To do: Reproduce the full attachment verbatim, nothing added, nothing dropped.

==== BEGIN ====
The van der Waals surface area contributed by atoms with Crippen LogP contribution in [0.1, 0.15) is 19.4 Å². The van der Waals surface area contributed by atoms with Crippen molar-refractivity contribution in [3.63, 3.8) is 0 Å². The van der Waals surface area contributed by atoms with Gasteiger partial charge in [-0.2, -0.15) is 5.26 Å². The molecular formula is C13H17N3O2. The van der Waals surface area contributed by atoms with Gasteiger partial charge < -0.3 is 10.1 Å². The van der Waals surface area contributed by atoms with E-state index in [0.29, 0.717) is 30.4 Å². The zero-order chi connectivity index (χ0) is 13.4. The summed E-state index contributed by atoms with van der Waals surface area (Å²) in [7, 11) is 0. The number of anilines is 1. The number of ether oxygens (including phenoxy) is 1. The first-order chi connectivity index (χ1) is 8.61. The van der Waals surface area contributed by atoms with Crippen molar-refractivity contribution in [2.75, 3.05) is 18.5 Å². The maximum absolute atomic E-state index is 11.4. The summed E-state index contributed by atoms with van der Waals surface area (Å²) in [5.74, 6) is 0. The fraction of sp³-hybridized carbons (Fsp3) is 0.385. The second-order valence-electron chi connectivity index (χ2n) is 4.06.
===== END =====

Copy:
The van der Waals surface area contributed by atoms with Crippen LogP contribution in [0.1, 0.15) is 19.4 Å². The van der Waals surface area contributed by atoms with Crippen molar-refractivity contribution in [3.63, 3.8) is 0 Å². The van der Waals surface area contributed by atoms with Gasteiger partial charge in [-0.2, -0.15) is 5.26 Å². The molecular formula is C13H17N3O2. The van der Waals surface area contributed by atoms with Gasteiger partial charge < -0.3 is 10.1 Å². The van der Waals surface area contributed by atoms with E-state index in [0.29, 0.717) is 30.4 Å². The zero-order chi connectivity index (χ0) is 13.4. The summed E-state index contributed by atoms with van der Waals surface area (Å²) in [7, 11) is 0. The number of anilines is 1. The number of ether oxygens (including phenoxy) is 1. The first-order chi connectivity index (χ1) is 8.61. The van der Waals surface area contributed by atoms with Crippen molar-refractivity contribution in [2.75, 3.05) is 18.5 Å². The maximum absolute atomic E-state index is 11.4. The summed E-state index contributed by atoms with van der Waals surface area (Å²) in [5.74, 6) is 0. The fraction of sp³-hybridized carbons (Fsp3) is 0.385. The second-order valence-electron chi connectivity index (χ2n) is 4.06.